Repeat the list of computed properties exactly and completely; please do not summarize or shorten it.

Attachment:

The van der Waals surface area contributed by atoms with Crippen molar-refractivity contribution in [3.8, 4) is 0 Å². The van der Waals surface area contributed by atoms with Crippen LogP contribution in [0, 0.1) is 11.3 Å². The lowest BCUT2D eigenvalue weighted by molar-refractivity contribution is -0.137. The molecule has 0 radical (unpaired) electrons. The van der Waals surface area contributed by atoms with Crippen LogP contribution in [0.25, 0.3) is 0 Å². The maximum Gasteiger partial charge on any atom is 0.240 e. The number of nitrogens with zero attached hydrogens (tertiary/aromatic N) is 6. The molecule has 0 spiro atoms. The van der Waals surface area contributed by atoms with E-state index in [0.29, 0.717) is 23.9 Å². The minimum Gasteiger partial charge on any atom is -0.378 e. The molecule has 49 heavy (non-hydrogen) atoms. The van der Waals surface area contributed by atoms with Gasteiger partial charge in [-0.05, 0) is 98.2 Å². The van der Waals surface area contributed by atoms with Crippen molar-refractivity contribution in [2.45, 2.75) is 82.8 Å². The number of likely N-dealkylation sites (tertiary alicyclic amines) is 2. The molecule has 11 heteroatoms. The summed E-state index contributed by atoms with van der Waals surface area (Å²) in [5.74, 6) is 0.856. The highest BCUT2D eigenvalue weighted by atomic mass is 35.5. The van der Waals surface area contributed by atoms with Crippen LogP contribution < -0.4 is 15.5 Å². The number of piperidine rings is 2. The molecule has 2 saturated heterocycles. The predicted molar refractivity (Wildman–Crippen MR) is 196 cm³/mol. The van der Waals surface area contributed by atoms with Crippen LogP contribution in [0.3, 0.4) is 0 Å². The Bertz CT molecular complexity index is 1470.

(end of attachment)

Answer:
The van der Waals surface area contributed by atoms with Crippen molar-refractivity contribution in [3.8, 4) is 0 Å². The van der Waals surface area contributed by atoms with Crippen LogP contribution in [0, 0.1) is 11.3 Å². The lowest BCUT2D eigenvalue weighted by molar-refractivity contribution is -0.137. The molecule has 0 radical (unpaired) electrons. The van der Waals surface area contributed by atoms with Crippen LogP contribution in [0.25, 0.3) is 0 Å². The maximum Gasteiger partial charge on any atom is 0.240 e. The number of nitrogens with zero attached hydrogens (tertiary/aromatic N) is 6. The molecule has 0 spiro atoms. The van der Waals surface area contributed by atoms with E-state index in [0.29, 0.717) is 23.9 Å². The minimum Gasteiger partial charge on any atom is -0.378 e. The molecule has 49 heavy (non-hydrogen) atoms. The van der Waals surface area contributed by atoms with Gasteiger partial charge in [-0.05, 0) is 98.2 Å². The van der Waals surface area contributed by atoms with Crippen molar-refractivity contribution in [2.45, 2.75) is 82.8 Å². The number of likely N-dealkylation sites (tertiary alicyclic amines) is 2. The molecule has 11 heteroatoms. The summed E-state index contributed by atoms with van der Waals surface area (Å²) in [5.74, 6) is 0.856. The highest BCUT2D eigenvalue weighted by atomic mass is 35.5. The van der Waals surface area contributed by atoms with Crippen LogP contribution < -0.4 is 15.5 Å². The number of piperidine rings is 2. The molecule has 2 saturated heterocycles. The predicted molar refractivity (Wildman–Crippen MR) is 196 cm³/mol. The van der Waals surface area contributed by atoms with Crippen LogP contribution in [0.3, 0.4) is 0 Å². The Bertz CT molecular complexity index is 1470.